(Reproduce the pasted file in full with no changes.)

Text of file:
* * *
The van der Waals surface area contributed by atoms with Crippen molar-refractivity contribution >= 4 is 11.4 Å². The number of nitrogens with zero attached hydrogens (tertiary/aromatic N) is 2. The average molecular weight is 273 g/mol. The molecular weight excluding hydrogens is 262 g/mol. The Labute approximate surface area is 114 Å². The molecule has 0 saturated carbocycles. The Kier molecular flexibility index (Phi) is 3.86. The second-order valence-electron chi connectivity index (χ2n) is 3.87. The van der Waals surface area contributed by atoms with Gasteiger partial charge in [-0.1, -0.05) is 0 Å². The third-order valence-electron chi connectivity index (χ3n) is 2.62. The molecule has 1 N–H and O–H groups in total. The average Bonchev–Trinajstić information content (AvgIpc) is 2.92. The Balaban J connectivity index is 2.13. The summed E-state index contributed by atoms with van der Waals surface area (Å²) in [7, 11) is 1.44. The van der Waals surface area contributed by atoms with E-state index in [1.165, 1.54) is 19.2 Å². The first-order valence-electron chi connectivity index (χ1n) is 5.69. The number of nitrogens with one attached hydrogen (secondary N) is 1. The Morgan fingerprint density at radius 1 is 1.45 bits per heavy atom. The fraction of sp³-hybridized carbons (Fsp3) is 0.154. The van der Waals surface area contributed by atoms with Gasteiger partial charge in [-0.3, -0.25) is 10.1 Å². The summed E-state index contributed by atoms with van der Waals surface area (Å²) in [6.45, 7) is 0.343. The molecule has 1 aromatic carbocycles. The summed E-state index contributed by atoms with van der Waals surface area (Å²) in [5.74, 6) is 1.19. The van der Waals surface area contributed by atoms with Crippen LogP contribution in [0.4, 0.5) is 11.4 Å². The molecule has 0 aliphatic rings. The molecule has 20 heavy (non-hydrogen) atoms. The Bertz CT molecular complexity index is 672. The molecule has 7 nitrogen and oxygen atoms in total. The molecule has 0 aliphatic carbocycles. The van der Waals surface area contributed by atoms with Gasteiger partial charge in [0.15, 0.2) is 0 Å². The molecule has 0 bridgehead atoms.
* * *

The van der Waals surface area contributed by atoms with Crippen molar-refractivity contribution >= 4 is 11.4 Å². The number of nitrogens with zero attached hydrogens (tertiary/aromatic N) is 2. The average molecular weight is 273 g/mol. The molecular weight excluding hydrogens is 262 g/mol. The Labute approximate surface area is 114 Å². The molecule has 0 saturated carbocycles. The Kier molecular flexibility index (Phi) is 3.86. The second-order valence-electron chi connectivity index (χ2n) is 3.87. The van der Waals surface area contributed by atoms with Gasteiger partial charge in [-0.1, -0.05) is 0 Å². The third-order valence-electron chi connectivity index (χ3n) is 2.62. The molecule has 1 N–H and O–H groups in total. The average Bonchev–Trinajstić information content (AvgIpc) is 2.92. The Balaban J connectivity index is 2.13. The summed E-state index contributed by atoms with van der Waals surface area (Å²) in [7, 11) is 1.44. The van der Waals surface area contributed by atoms with E-state index in [1.165, 1.54) is 19.2 Å². The first-order valence-electron chi connectivity index (χ1n) is 5.69. The number of nitrogens with one attached hydrogen (secondary N) is 1. The Morgan fingerprint density at radius 1 is 1.45 bits per heavy atom. The fraction of sp³-hybridized carbons (Fsp3) is 0.154. The van der Waals surface area contributed by atoms with Gasteiger partial charge in [-0.3, -0.25) is 10.1 Å². The summed E-state index contributed by atoms with van der Waals surface area (Å²) in [6.45, 7) is 0.343. The molecule has 1 aromatic carbocycles. The summed E-state index contributed by atoms with van der Waals surface area (Å²) in [5.74, 6) is 1.19. The van der Waals surface area contributed by atoms with Crippen LogP contribution in [0.4, 0.5) is 11.4 Å². The molecule has 0 aliphatic rings. The molecule has 20 heavy (non-hydrogen) atoms. The Bertz CT molecular complexity index is 672. The molecule has 7 nitrogen and oxygen atoms in total. The molecule has 0 aliphatic carbocycles. The van der Waals surface area contributed by atoms with Gasteiger partial charge in [0.15, 0.2) is 0 Å². The molecule has 0 bridgehead atoms.